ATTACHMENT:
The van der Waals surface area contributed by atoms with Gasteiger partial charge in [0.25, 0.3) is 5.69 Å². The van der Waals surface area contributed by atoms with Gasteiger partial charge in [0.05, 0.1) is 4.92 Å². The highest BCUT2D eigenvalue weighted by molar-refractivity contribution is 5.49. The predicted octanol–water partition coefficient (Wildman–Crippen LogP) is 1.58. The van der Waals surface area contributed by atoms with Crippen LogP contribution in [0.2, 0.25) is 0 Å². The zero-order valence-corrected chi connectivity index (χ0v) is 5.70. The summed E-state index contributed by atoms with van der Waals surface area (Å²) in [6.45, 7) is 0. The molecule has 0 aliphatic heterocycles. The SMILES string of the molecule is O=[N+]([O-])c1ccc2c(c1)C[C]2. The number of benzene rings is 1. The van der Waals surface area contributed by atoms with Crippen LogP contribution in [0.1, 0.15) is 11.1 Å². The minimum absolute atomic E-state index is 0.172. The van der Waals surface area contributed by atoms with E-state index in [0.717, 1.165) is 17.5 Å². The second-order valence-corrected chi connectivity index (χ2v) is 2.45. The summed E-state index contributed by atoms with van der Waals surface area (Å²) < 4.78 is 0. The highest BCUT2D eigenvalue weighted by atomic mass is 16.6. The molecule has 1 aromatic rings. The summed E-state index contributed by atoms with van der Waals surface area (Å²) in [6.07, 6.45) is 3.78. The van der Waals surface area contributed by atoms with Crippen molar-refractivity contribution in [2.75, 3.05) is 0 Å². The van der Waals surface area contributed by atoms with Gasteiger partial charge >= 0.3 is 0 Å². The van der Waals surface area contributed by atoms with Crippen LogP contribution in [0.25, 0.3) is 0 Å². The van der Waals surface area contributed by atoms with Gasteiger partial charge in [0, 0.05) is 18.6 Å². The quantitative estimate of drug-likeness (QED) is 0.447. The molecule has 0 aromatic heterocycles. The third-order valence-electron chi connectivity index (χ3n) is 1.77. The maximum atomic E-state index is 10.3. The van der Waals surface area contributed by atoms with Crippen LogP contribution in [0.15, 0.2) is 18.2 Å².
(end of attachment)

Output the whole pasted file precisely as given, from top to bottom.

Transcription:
The van der Waals surface area contributed by atoms with Gasteiger partial charge in [0.25, 0.3) is 5.69 Å². The van der Waals surface area contributed by atoms with Gasteiger partial charge in [0.05, 0.1) is 4.92 Å². The highest BCUT2D eigenvalue weighted by molar-refractivity contribution is 5.49. The predicted octanol–water partition coefficient (Wildman–Crippen LogP) is 1.58. The van der Waals surface area contributed by atoms with Crippen LogP contribution in [0.2, 0.25) is 0 Å². The zero-order valence-corrected chi connectivity index (χ0v) is 5.70. The summed E-state index contributed by atoms with van der Waals surface area (Å²) in [6.45, 7) is 0. The molecule has 0 aliphatic heterocycles. The SMILES string of the molecule is O=[N+]([O-])c1ccc2c(c1)C[C]2. The number of benzene rings is 1. The van der Waals surface area contributed by atoms with Crippen LogP contribution in [0.1, 0.15) is 11.1 Å². The minimum absolute atomic E-state index is 0.172. The van der Waals surface area contributed by atoms with E-state index in [0.717, 1.165) is 17.5 Å². The second-order valence-corrected chi connectivity index (χ2v) is 2.45. The summed E-state index contributed by atoms with van der Waals surface area (Å²) < 4.78 is 0. The highest BCUT2D eigenvalue weighted by atomic mass is 16.6. The molecule has 1 aromatic rings. The summed E-state index contributed by atoms with van der Waals surface area (Å²) in [6.07, 6.45) is 3.78. The van der Waals surface area contributed by atoms with Crippen molar-refractivity contribution in [2.75, 3.05) is 0 Å². The van der Waals surface area contributed by atoms with Gasteiger partial charge >= 0.3 is 0 Å². The van der Waals surface area contributed by atoms with Crippen LogP contribution in [0.25, 0.3) is 0 Å². The van der Waals surface area contributed by atoms with Gasteiger partial charge in [0, 0.05) is 18.6 Å². The quantitative estimate of drug-likeness (QED) is 0.447. The molecule has 0 aromatic heterocycles. The third-order valence-electron chi connectivity index (χ3n) is 1.77. The maximum atomic E-state index is 10.3. The van der Waals surface area contributed by atoms with Crippen LogP contribution in [0.15, 0.2) is 18.2 Å².